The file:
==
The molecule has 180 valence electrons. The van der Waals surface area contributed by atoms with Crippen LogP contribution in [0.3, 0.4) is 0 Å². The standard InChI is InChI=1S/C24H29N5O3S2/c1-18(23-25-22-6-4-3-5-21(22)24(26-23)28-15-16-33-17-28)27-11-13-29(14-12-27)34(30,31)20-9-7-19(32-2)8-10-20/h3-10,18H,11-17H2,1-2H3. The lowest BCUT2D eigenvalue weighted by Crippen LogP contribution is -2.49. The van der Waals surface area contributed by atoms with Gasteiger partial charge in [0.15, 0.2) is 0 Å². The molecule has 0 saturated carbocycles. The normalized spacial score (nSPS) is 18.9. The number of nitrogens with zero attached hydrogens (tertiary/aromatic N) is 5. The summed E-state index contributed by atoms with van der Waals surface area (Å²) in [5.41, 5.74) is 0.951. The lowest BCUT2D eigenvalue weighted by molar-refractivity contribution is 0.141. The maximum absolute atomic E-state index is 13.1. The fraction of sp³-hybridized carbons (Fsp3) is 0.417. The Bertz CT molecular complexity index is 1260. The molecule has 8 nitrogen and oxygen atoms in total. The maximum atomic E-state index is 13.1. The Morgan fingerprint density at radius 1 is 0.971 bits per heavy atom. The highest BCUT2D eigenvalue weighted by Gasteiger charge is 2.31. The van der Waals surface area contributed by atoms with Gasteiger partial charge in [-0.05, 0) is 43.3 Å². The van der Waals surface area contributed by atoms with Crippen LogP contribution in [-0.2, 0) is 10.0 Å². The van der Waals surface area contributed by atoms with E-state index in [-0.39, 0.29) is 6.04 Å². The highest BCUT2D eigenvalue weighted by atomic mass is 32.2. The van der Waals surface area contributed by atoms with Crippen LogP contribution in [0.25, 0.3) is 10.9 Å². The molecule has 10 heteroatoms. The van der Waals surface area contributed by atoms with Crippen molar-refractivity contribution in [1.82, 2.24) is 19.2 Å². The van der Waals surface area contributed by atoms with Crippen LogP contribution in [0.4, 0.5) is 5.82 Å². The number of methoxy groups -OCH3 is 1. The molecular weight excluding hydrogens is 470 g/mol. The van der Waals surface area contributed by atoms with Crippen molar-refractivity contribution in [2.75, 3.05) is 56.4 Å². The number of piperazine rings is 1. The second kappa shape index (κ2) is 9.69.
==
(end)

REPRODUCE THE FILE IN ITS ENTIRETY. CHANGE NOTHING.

The molecule has 180 valence electrons. The van der Waals surface area contributed by atoms with Crippen LogP contribution in [0.3, 0.4) is 0 Å². The standard InChI is InChI=1S/C24H29N5O3S2/c1-18(23-25-22-6-4-3-5-21(22)24(26-23)28-15-16-33-17-28)27-11-13-29(14-12-27)34(30,31)20-9-7-19(32-2)8-10-20/h3-10,18H,11-17H2,1-2H3. The lowest BCUT2D eigenvalue weighted by Crippen LogP contribution is -2.49. The van der Waals surface area contributed by atoms with Gasteiger partial charge in [0.15, 0.2) is 0 Å². The molecule has 0 saturated carbocycles. The normalized spacial score (nSPS) is 18.9. The number of nitrogens with zero attached hydrogens (tertiary/aromatic N) is 5. The summed E-state index contributed by atoms with van der Waals surface area (Å²) in [5.41, 5.74) is 0.951. The lowest BCUT2D eigenvalue weighted by molar-refractivity contribution is 0.141. The maximum absolute atomic E-state index is 13.1. The fraction of sp³-hybridized carbons (Fsp3) is 0.417. The Bertz CT molecular complexity index is 1260. The molecule has 8 nitrogen and oxygen atoms in total. The maximum atomic E-state index is 13.1. The Morgan fingerprint density at radius 1 is 0.971 bits per heavy atom. The highest BCUT2D eigenvalue weighted by Gasteiger charge is 2.31. The van der Waals surface area contributed by atoms with Gasteiger partial charge in [-0.05, 0) is 43.3 Å². The van der Waals surface area contributed by atoms with Crippen LogP contribution in [-0.2, 0) is 10.0 Å². The van der Waals surface area contributed by atoms with E-state index in [-0.39, 0.29) is 6.04 Å². The highest BCUT2D eigenvalue weighted by atomic mass is 32.2. The van der Waals surface area contributed by atoms with Crippen LogP contribution in [0.25, 0.3) is 10.9 Å². The molecule has 10 heteroatoms. The van der Waals surface area contributed by atoms with Crippen molar-refractivity contribution in [1.82, 2.24) is 19.2 Å². The van der Waals surface area contributed by atoms with Crippen LogP contribution in [0.4, 0.5) is 5.82 Å². The number of methoxy groups -OCH3 is 1. The molecular weight excluding hydrogens is 470 g/mol. The van der Waals surface area contributed by atoms with Crippen molar-refractivity contribution in [2.75, 3.05) is 56.4 Å². The number of piperazine rings is 1. The second kappa shape index (κ2) is 9.69.